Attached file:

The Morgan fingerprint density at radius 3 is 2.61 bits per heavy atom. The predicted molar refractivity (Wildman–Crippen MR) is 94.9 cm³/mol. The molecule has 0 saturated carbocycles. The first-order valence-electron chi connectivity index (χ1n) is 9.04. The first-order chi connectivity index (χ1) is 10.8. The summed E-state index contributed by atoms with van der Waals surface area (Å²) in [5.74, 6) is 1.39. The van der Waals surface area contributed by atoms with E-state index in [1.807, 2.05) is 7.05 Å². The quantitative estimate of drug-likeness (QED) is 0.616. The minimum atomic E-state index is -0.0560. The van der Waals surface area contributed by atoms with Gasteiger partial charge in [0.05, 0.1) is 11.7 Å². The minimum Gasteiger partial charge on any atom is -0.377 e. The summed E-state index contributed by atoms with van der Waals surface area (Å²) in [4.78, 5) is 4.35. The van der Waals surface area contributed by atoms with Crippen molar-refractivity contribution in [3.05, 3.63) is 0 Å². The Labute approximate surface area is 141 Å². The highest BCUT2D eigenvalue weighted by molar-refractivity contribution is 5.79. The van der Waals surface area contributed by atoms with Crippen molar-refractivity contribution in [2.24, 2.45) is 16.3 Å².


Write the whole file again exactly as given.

The Morgan fingerprint density at radius 3 is 2.61 bits per heavy atom. The predicted molar refractivity (Wildman–Crippen MR) is 94.9 cm³/mol. The molecule has 0 saturated carbocycles. The first-order valence-electron chi connectivity index (χ1n) is 9.04. The first-order chi connectivity index (χ1) is 10.8. The summed E-state index contributed by atoms with van der Waals surface area (Å²) in [5.74, 6) is 1.39. The van der Waals surface area contributed by atoms with E-state index in [1.807, 2.05) is 7.05 Å². The quantitative estimate of drug-likeness (QED) is 0.616. The minimum atomic E-state index is -0.0560. The van der Waals surface area contributed by atoms with Gasteiger partial charge in [0.05, 0.1) is 11.7 Å². The minimum Gasteiger partial charge on any atom is -0.377 e. The summed E-state index contributed by atoms with van der Waals surface area (Å²) in [4.78, 5) is 4.35. The van der Waals surface area contributed by atoms with Crippen molar-refractivity contribution in [3.05, 3.63) is 0 Å². The Labute approximate surface area is 141 Å². The highest BCUT2D eigenvalue weighted by molar-refractivity contribution is 5.79. The van der Waals surface area contributed by atoms with Crippen molar-refractivity contribution in [2.24, 2.45) is 16.3 Å².